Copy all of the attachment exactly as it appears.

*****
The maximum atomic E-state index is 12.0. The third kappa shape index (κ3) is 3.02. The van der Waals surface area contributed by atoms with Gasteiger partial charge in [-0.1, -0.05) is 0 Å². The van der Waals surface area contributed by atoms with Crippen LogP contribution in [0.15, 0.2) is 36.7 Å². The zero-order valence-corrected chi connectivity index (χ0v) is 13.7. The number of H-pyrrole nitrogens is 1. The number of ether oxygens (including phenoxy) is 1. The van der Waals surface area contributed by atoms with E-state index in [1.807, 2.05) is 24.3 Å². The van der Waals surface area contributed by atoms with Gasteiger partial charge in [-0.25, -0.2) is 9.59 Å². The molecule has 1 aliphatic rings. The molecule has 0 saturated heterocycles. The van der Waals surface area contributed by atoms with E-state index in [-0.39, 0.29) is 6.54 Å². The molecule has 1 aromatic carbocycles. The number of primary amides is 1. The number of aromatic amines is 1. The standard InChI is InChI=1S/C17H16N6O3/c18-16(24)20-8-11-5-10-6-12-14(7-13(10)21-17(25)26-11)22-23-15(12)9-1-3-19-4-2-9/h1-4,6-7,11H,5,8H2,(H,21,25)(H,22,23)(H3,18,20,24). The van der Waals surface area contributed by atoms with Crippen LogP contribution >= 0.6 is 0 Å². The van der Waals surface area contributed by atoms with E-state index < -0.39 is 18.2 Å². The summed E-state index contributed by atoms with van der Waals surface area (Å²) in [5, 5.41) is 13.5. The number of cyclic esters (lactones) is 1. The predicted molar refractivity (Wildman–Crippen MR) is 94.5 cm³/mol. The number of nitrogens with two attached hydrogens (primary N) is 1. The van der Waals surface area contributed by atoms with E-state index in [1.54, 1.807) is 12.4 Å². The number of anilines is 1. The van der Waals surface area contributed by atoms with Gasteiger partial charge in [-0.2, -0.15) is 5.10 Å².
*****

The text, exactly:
The maximum atomic E-state index is 12.0. The third kappa shape index (κ3) is 3.02. The van der Waals surface area contributed by atoms with Gasteiger partial charge in [-0.1, -0.05) is 0 Å². The van der Waals surface area contributed by atoms with Crippen LogP contribution in [0.15, 0.2) is 36.7 Å². The zero-order valence-corrected chi connectivity index (χ0v) is 13.7. The number of H-pyrrole nitrogens is 1. The number of ether oxygens (including phenoxy) is 1. The van der Waals surface area contributed by atoms with E-state index in [1.807, 2.05) is 24.3 Å². The van der Waals surface area contributed by atoms with Gasteiger partial charge in [-0.25, -0.2) is 9.59 Å². The molecule has 1 aliphatic rings. The molecule has 0 saturated heterocycles. The van der Waals surface area contributed by atoms with E-state index in [-0.39, 0.29) is 6.54 Å². The molecule has 1 aromatic carbocycles. The number of primary amides is 1. The number of aromatic amines is 1. The standard InChI is InChI=1S/C17H16N6O3/c18-16(24)20-8-11-5-10-6-12-14(7-13(10)21-17(25)26-11)22-23-15(12)9-1-3-19-4-2-9/h1-4,6-7,11H,5,8H2,(H,21,25)(H,22,23)(H3,18,20,24). The van der Waals surface area contributed by atoms with Crippen LogP contribution >= 0.6 is 0 Å². The van der Waals surface area contributed by atoms with E-state index < -0.39 is 18.2 Å². The summed E-state index contributed by atoms with van der Waals surface area (Å²) in [5, 5.41) is 13.5. The number of cyclic esters (lactones) is 1. The predicted molar refractivity (Wildman–Crippen MR) is 94.5 cm³/mol. The number of nitrogens with two attached hydrogens (primary N) is 1. The van der Waals surface area contributed by atoms with E-state index in [1.54, 1.807) is 12.4 Å². The number of anilines is 1. The van der Waals surface area contributed by atoms with Gasteiger partial charge in [-0.2, -0.15) is 5.10 Å².